Selenium

Selenium in Whole Blood or Urine

Clinical Information

Selenium, an essential trace mineral for humans, is abundant in food. It is a cofactor of enzymes involved in carbohydrate metabolism and gluconeogenesis2. It also plays a crucial role in the normal function of the immune system, thyroid hormone metabolism, and successful reproduction 3. Selenium is also an important antioxidant reducing reactive oxygen species (ROS) to harmless products as water and alcohols4.

Signs and Symptoms of Deficiency or Toxicity

Selenium deficiency is associated with Keshan Disease, Kashin-Beck Disease, or be induced by total parenteral nutrition (TPN)3.

Muscular weakness, muscle wasting, and inflammation and damaged heart muscle have been reportedly observed in patients on TPN without added selenium4. Deforming arthritis may also be present among patients with Kashin-Beck disease3.

Selenium overdose can be toxic. Symptoms observed are hair and nail brittleness and loss, skin rashes, garlic breath odor, fatigue, and irritability4.

Supplementation Guide

No published guidelines for supplementation for the general public. Following are frequently used dosages of supplemental selenium for the prevention of a deficiency7. For adult and teenage males: 40 to 70 mcg/day; Adult and teenage females: 45 to 55 mcg/day; Pregnant females: 65 mcg/day; Breastfeeding females: 75 mcg/day; Children, 7-10 y.o.: 30 mcg; Children, 4-6 y.o.: 20 mcg/day.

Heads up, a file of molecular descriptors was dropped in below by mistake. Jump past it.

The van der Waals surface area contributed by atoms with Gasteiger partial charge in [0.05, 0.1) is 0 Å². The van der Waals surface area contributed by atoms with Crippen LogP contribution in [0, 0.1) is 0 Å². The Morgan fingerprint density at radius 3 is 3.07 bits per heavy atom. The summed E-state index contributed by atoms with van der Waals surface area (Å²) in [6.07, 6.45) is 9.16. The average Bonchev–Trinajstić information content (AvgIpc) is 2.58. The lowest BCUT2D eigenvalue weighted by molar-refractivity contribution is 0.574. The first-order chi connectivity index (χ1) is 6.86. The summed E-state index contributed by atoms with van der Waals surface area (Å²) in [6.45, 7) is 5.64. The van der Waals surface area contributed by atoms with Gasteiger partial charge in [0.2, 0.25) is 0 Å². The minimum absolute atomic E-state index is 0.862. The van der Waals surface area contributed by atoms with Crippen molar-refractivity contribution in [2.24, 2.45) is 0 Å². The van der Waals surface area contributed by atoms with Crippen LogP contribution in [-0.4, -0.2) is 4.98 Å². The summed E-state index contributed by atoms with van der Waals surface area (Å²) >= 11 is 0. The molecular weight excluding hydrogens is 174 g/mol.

Following are the established upper limits for selenium per age group8.

  • For infants:
    • 0-5 months: 45 mcg
    • 6-11 months: 60 mcg
  • For children:
    • 1-3 y.o.: 90 mcg
    • 4-8 y.o.:150 mcg
    • 9-13 y.o.: 280 mcg
    • 14-18 y.o.:400 mcg
  • For adults (19 years and older), pregnant/lactating women: 400 mcg

Selenium can interact with Cisplatin1.

Food Sources

Selenium can be found in crabmeat, salmon, halibut, pasta, pork, shrimp, whole-wheat bread, brown rice, beef, milk, and black walnuts9

(1) Office of Dietary Supplements-National Institutes of Health. (n.d.). Selenium. Fact Sheet for Health Professionals. Retrieved from https://ods.od.nih.gov/factsheets/Selenium-HealthProfessional/#h5
(2) Huskisson E, Maggini S, Ruf M. The role of vitamins and mineral in energy metabolism and well-being. The Journal of International Medical Research 2007; 35: 277-289
(3) British Nutrition Foundation. (July 2001). Selenium and Health. Briefing Paper. Retrieved from https://www.nutrition.org.uk/attachments/145_Selenium%20and%20health.pdf
(4) Higdon J, Drake VJ, Delage B. (June 2015). Linus Pauling Micronurient Information Center. Selenium. Retrieved from http://lpi.oregonstate.edu/mic/minerals/selenium#function
(5) Mayo Clinic Medical Laboratories. (n.d.). Test Catalog. Selenium, Blood. Retrieved from https://www.mayomedicallaboratories.com/test-catalog/Overview/65600
(6) Ashton K, Hooper L, Harvey LJ, Hurst R, Casgrain A, Fairweather-Tait SJ. Methods of assessment of selenium status in humans: a systematic review. American Journal of Clinical Nutrition 2009; 89(6):2025S-2039S. doi:10.3945/ajcn.2009.27230F
(7) Micromedex. (n.d.). Drugs and Supplements. Selenium Supplement (Oral Route). Retrieved from https://www.mayoclinic.org/drugs-supplements/selenium-supplement-oral-route/proper-use/drg-20063649
(8) Philippine Dietary Reference Intakes. 2015. Department of Science Technology-Food and Nutrition Research Institute.
(9) Linus Pauling Institute. Oregon State University. (n.d.). Micronutrients for Health. Retrieved from http://lpi.oregonstate.edu/sites/lpi.oregonstate.edu/files/pdf/mic/micronutrients_for_health.pdf